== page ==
Submitted to: Journal of Clinical Endocrinology and Metabolism
Publication Type: Peer Reviewed Journal
Publication Acceptance Date: 8/21/2009
Publication Date: 1/1/2009
Citation: Bhasin, S., He, J.E., Kawakubo, M., Schroeder, T.E., Yarasheski, K., Opiteck, G.J., Reicin, A., Chen, F., Lam, R., Tsou, J.A., Castaneda-Sceppa, C., Binder, E.F., Azen, S.P., Sattler, F.R. 2009. N-terminal propeptide of type III procollagen as a biomarker of anabolic response to recombinant human GH and testosterone. Journal of Clinical Endocrinology and Metabolism. 94(11):4224-4233. Interpretive Summary: The purpose of this study was to examine biomarkers (compounds in the blood) that predict the muscle’s response to anabolic therapies (treatments that increase muscle mass) like testosterone and growth hormone. We investigated N-terminal propeptide of type III procollagen (P3NP) as a biomarker of lean body mass and muscle strength gains in response to testosterone and growth hormone. Community-dwelling older men received a neurohormone plus testosterone gel and some testosterone gel plus recombinant human growth hormone daily. P3NP levels, muscle mass and strength were measured throughout the study. P3NP levels were higher at wk 4 than baseline and reached plateau by wk 4 in men receiving testosterone alone. However, wk 8 P3NP levels were higher than wk 4 levels in men receiving testosterone plus recombinant human growth hormone. Increases in P3NP from baseline to wk 4 and 16 were significantly associated with gains in lean body mass. Early changes in serum P3NP levels were associated with subsequent changes in lean body mass during testosterone and growth hormone administration. In conclusion, serum P3NP may be a useful biomarker of muscle growth.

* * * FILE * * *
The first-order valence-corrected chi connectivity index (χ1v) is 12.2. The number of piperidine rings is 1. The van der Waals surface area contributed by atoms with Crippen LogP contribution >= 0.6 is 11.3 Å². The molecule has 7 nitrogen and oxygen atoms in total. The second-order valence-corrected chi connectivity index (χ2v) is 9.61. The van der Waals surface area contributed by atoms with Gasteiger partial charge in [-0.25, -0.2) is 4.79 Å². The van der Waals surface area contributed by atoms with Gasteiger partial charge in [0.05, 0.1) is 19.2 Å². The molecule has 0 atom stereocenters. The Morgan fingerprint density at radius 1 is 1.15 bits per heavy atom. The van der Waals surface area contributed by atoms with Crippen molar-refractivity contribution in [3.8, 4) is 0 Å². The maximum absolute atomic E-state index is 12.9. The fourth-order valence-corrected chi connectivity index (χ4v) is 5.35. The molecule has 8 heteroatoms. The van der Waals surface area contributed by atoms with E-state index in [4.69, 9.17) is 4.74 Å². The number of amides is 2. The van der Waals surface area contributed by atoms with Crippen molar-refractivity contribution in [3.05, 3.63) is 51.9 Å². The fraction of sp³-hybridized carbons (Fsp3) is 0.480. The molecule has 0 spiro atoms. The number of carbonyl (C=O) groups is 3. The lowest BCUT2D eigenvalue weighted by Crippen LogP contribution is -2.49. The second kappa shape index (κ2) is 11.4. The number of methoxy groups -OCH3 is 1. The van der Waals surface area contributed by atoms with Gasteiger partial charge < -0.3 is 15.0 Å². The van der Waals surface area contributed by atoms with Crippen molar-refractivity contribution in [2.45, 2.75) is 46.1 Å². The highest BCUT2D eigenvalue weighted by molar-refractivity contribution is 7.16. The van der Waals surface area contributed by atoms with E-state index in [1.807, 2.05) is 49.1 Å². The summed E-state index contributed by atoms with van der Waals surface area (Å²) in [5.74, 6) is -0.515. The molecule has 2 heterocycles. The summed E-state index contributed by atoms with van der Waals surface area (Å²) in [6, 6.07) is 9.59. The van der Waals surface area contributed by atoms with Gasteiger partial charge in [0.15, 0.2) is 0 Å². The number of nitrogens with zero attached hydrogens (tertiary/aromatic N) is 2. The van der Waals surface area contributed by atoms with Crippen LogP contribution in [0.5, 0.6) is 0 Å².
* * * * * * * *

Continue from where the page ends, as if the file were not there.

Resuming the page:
Technical Abstract: Context: Biomarkers that predict musculoskeletal response to anabolic therapies should expedite drug development. During collagen synthesis in soft lean tissue, N-terminal propeptide of type III procollagen (P3NP) is released into circulation. We investigated P3NP as a biomarker of lean body mass (LBM) and muscle strength gains in response to testosterone and GH. Design: Community-dwelling older men received GnRH agonist plus 5 or 10 g testosterone gel plus 0, 3, or 5 _g recombinant human GH daily. P3NP levels were measured at baseline and wk 4, 8, 12, and 16. LBM and appendicular skeletal muscle mass (ASM) were measured by dual-energy x-ray absorptiometry. Results: One hundred twelve men completed treatment; 106 underwent serum P3NP measurements. P3NP levels were higher at wk 4 than baseline (6.61 _ 2.14 vs. 4.51 _ 1.05, P _ 0.0001) and reached plateau by wk 4 in men receiving testosterone alone. However, wk 8 P3NP levels were higher than wk 4 levels in men receiving testosterone plus recombinant human GH. Increases in P3NP from baseline to wk 4 and 16 were significantly associated with gains in LBM (r _ 0.26, P _ 0.007; r _ 0.53, P _ 0.001) and ASM (r _ 0.17, P _ 0.07; r _ 0.40, P _ 0.0001). Importantly, for participants receiving only testosterone, P3NP increases at wk 4 and 16 were related to muscle strength gains (r _ 0.20, P _ 0.056 and r _ 0.36, P _ 0.04). In stepwise regression, change in P3NP explained 28 and30%of the change in ASM and LBM, respectively, whereas change in testosterone but not IGF-I and age provided only small improvements in the models. Conclusion: Early changes in serum P3NP levels are associated with subsequent changes in LBM and ASM during testosterone and GH administration. Serum P3NPmaybe a useful early predictive biomarker rof anabolic response to GH and testosterone.